People pursue Private Investigator careers for a variety of reasons. Some love the challenge of uncovering information and piecing it together in a way that connects seemingly disparate circumstances. Others view an investigative career as a logical progression of their military service or law enforcement experience. Still others see a PI job as an interesting way to supplement their income.
If you’re thinking of becoming a Private Investigator, you may see yourself in one of the reasons listed above. But then again, your motivation may be completely different. Whatever your reason, it’s always wise to look at the positive and negative aspects of being a PI before committing yourself to a career. The following lists offer a high-level overview of the factors that can help you decide whether a Private Investigator career is right for you.
Private Investigator Pros
1. Case Variety
Due to the nature of investigative work, you may find yourself working in diverse fields that range from corporate clients to law enforcement collaboration. If you enjoy learning new skills and information, being a Private Investigator is right up your alley.
2. Career Control
Depending on your preference, you can choose a broad scope of work or specialize by working for corporations, attorneys, insurance companies, or private firms. If you’re in business for yourself, you can make the call on which cases you’ll take.
3. Earning Potential
As a self-employed Private Investigator, you have the freedom to work as much or as little as you want, and you can also set your rates. If you choose to work for an investigative firm, you may earn a little less, but you may not have to cover as many job-related expenses as a self-employed PI. Either way, your earning is only limited by your willingness to work.
4. Job Satisfaction
Investigative work provides a steady stream of mental exercises and analytical challenges, which can appeal to individuals who enjoy solving complex puzzles and providing valuable information for clients who could not find it otherwise.
5. Personal Fulfillment
For individuals with a strong sense of justice, Private Investigator work often aligns with personal values, which creates a personal sense of satisfaction as well as professional accomplishment.
Private Investigator Cons
1. Start-Up Costs
Private investigation requires certification and a state license — some states even require an apprenticeship as part of the licensing process. In most instances, you will need to arrange your own Private Investigator training and cover your own licensing expenses to get started.
2. Business Challenges
Being a PI requires more than just an investigative mind. To be successful, you need to know how to run a business as well. From marketing your services to dealing with clients who question rates and hours, the business concerns of being a PI can be just as challenging as the investigative work.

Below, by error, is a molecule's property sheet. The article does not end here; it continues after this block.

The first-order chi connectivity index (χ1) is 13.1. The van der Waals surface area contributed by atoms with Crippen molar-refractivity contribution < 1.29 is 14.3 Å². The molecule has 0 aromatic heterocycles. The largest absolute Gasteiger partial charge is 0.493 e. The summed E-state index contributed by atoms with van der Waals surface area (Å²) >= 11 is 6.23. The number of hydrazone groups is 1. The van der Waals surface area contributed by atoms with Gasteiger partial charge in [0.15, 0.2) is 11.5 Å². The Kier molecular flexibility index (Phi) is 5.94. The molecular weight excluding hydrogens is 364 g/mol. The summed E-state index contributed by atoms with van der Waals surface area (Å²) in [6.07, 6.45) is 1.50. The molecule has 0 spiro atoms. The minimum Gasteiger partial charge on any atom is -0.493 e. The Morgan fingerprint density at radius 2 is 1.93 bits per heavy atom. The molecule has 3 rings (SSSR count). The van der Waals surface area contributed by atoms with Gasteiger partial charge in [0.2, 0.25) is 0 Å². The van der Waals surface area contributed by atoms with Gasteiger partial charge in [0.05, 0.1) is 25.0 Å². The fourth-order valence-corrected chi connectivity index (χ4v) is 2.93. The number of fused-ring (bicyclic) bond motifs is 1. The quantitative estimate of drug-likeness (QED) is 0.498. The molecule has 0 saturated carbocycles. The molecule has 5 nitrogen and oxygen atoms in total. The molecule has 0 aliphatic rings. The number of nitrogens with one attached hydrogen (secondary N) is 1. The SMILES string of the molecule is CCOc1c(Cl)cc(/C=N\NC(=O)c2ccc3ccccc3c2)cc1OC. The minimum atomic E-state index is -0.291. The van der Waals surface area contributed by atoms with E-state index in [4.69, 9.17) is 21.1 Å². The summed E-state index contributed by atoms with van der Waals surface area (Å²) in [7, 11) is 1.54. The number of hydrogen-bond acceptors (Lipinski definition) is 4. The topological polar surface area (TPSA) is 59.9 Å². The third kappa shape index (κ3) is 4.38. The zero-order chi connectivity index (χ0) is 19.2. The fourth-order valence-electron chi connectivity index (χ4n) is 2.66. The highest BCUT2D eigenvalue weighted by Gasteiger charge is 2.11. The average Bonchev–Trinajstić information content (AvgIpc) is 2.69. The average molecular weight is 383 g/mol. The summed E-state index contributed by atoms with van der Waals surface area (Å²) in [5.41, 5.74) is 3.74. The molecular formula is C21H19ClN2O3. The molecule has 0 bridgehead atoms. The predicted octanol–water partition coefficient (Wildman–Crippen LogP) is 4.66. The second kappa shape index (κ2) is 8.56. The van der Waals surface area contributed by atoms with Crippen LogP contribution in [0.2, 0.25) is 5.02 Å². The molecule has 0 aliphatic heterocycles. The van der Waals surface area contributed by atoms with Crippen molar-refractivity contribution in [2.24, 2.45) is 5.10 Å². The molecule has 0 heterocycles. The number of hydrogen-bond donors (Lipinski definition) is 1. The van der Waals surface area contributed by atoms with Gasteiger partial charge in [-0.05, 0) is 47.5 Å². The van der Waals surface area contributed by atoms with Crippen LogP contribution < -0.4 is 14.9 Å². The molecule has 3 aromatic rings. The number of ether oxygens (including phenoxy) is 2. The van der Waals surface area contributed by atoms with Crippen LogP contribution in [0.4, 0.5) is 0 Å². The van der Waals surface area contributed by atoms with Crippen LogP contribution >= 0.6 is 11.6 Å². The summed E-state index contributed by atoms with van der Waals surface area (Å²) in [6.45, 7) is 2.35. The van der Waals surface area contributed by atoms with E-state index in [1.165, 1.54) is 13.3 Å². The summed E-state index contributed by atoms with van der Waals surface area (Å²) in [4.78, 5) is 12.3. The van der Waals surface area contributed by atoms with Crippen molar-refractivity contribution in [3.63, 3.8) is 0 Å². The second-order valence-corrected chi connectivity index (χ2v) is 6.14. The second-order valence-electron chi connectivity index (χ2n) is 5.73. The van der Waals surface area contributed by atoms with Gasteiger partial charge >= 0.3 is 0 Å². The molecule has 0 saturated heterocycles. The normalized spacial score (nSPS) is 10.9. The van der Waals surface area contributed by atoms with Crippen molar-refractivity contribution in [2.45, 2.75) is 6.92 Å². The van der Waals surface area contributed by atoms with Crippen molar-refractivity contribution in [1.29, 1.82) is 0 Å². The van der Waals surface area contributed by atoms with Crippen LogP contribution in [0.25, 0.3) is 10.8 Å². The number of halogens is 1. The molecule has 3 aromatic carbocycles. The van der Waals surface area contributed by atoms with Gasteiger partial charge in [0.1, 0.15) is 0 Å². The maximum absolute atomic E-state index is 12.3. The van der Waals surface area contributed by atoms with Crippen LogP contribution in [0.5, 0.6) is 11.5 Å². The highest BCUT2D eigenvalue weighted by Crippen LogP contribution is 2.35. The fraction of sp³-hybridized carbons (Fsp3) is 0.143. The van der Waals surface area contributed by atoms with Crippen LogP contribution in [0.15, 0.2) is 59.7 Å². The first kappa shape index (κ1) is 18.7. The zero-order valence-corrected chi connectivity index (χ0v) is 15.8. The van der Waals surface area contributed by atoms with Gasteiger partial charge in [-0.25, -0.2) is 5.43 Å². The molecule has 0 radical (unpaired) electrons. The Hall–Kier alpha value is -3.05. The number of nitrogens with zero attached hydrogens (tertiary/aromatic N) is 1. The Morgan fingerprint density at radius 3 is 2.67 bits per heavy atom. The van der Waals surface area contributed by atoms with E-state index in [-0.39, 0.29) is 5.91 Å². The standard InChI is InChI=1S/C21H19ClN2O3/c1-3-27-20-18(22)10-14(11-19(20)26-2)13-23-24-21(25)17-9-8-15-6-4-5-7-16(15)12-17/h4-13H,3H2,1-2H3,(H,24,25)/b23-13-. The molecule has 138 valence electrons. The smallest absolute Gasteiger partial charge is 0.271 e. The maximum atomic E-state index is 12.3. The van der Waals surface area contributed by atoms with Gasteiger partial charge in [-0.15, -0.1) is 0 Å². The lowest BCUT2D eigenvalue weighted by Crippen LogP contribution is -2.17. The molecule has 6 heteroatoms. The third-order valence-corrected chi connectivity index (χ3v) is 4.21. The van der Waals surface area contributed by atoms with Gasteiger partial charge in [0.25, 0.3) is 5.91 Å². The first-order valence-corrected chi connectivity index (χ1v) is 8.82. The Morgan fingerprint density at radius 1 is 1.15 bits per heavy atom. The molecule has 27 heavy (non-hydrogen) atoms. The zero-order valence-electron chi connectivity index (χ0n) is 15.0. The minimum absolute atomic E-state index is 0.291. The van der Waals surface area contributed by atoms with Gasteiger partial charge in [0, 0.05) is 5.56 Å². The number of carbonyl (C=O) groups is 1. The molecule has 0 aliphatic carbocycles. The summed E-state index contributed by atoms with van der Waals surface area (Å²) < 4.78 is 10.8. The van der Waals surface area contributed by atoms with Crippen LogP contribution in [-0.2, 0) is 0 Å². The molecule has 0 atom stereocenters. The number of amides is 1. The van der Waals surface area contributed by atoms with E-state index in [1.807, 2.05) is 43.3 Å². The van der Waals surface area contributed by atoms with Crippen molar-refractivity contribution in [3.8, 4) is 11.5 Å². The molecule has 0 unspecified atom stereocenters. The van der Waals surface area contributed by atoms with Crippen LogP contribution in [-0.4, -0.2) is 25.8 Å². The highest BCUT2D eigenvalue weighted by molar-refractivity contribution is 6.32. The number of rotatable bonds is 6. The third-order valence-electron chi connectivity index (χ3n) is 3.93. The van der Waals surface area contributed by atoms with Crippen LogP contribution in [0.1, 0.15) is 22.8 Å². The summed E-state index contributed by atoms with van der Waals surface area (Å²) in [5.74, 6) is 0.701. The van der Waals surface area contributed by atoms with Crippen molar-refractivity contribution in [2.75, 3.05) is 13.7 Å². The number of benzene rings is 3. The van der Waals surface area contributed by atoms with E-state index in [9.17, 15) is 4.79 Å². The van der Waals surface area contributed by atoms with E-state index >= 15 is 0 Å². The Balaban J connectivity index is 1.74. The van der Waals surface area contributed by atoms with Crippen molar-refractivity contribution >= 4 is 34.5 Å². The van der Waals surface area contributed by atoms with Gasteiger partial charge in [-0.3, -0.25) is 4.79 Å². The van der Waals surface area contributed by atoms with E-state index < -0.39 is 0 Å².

3. Unpredictable Planning
Unless you start working for a large company or PI firm from the very beginning, the hours and workload can vary greatly. As a result, your pay can be low initially, which requires careful planning while you build your practice.
4. Repetitive Tasks
Yes, being a Private Investigator can be exciting. However, much of the work involves research, monitoring, and observation. These tasks can be monotonous, but they’re an essential part of the job. As a Private Investigator, there’s a good chance you’ll spend more time in front of a computer screen than in high-speed chases.
5. Safety Risk
While the previous point highlights the fact that most PI work isn’t thrilling or glamorous, it’s important to remember that, depending on the case, you can find yourself in dangerous, high-risk situations, especially when investigating criminal behavior.
How much do Private Investigators earn?
Even after weighing the pros and cons of pursuing a career as a Private Investigator, many aspiring PIs still have a lingering question — one driven by simple economics: How much can a Private Investigator expect to make? According to the Bureau of Labor Statistics 2019 Occupational Employment Statistics, the average annual wage for a Private Investigator is approximately $57,000, and earning levels can vary based on investigative specialty and employment type. However, geographic location and private investigator types are often the most significant factors in earning potential.
The following list shows the five states with the highest average Private Investigator salaries:
- District of Columbia Private Investigator - Annual Wage: $69,790
- California Private Investigator - Annual Wage: $68,570
- Delaware Private Investigator - Annual Wage: $65,610
- Utah Private Investigator - Annual Wage: $64,440
- Nevada Private Investigator - Annual Wage: $64,200
If you’re considering a career as a Private Investigator, NITA offers self-paced, online pre-certification training along with continuing education and professional development courses. Additionally, our support staff is available to answer any questions you may have about what’s required to start your PI career. Should you have questions or want more information on our courses, please fill out our online contact form or call us at (800) 730-6482.